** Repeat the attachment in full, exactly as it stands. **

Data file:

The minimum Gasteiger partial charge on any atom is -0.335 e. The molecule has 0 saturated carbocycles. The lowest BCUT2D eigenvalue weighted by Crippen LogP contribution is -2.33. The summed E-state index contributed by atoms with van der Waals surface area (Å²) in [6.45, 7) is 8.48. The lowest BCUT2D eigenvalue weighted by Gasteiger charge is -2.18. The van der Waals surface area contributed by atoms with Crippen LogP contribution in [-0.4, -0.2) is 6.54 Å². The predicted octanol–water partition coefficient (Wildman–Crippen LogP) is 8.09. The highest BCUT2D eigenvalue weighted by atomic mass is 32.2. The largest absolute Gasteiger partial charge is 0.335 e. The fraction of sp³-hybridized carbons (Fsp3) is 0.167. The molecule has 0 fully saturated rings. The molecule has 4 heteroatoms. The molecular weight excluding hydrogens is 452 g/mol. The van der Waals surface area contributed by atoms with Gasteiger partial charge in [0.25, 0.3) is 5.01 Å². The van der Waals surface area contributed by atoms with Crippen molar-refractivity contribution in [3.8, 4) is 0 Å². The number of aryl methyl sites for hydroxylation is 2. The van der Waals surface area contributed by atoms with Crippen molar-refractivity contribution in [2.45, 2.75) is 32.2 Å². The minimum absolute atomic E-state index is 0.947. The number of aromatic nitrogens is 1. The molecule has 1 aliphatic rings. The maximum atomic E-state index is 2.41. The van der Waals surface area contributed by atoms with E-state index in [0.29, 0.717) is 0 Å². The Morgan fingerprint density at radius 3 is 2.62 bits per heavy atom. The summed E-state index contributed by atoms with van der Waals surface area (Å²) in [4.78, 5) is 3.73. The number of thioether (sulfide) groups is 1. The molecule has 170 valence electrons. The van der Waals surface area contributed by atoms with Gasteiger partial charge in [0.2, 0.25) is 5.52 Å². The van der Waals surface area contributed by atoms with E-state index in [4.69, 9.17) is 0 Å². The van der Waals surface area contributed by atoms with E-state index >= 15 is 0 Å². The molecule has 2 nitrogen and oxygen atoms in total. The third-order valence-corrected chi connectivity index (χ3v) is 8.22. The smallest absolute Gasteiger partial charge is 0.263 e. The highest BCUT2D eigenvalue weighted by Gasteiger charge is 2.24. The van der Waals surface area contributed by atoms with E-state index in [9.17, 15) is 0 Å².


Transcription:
The minimum Gasteiger partial charge on any atom is -0.335 e. The molecule has 0 saturated carbocycles. The lowest BCUT2D eigenvalue weighted by Crippen LogP contribution is -2.33. The summed E-state index contributed by atoms with van der Waals surface area (Å²) in [6.45, 7) is 8.48. The lowest BCUT2D eigenvalue weighted by Gasteiger charge is -2.18. The van der Waals surface area contributed by atoms with Crippen LogP contribution in [-0.4, -0.2) is 6.54 Å². The predicted octanol–water partition coefficient (Wildman–Crippen LogP) is 8.09. The highest BCUT2D eigenvalue weighted by atomic mass is 32.2. The largest absolute Gasteiger partial charge is 0.335 e. The fraction of sp³-hybridized carbons (Fsp3) is 0.167. The molecule has 0 fully saturated rings. The molecule has 4 heteroatoms. The molecular weight excluding hydrogens is 452 g/mol. The van der Waals surface area contributed by atoms with Gasteiger partial charge in [0.25, 0.3) is 5.01 Å². The van der Waals surface area contributed by atoms with Crippen molar-refractivity contribution in [3.8, 4) is 0 Å². The number of aryl methyl sites for hydroxylation is 2. The van der Waals surface area contributed by atoms with Crippen molar-refractivity contribution in [2.45, 2.75) is 32.2 Å². The minimum absolute atomic E-state index is 0.947. The number of aromatic nitrogens is 1. The molecule has 1 aliphatic rings. The maximum atomic E-state index is 2.41. The van der Waals surface area contributed by atoms with E-state index in [0.29, 0.717) is 0 Å². The Morgan fingerprint density at radius 3 is 2.62 bits per heavy atom. The summed E-state index contributed by atoms with van der Waals surface area (Å²) in [4.78, 5) is 3.73. The number of thioether (sulfide) groups is 1. The molecule has 170 valence electrons. The van der Waals surface area contributed by atoms with Gasteiger partial charge in [0.2, 0.25) is 5.52 Å². The van der Waals surface area contributed by atoms with E-state index in [4.69, 9.17) is 0 Å². The van der Waals surface area contributed by atoms with E-state index >= 15 is 0 Å². The molecule has 2 nitrogen and oxygen atoms in total. The third-order valence-corrected chi connectivity index (χ3v) is 8.22. The smallest absolute Gasteiger partial charge is 0.263 e. The highest BCUT2D eigenvalue weighted by Gasteiger charge is 2.24. The van der Waals surface area contributed by atoms with E-state index in [9.17, 15) is 0 Å².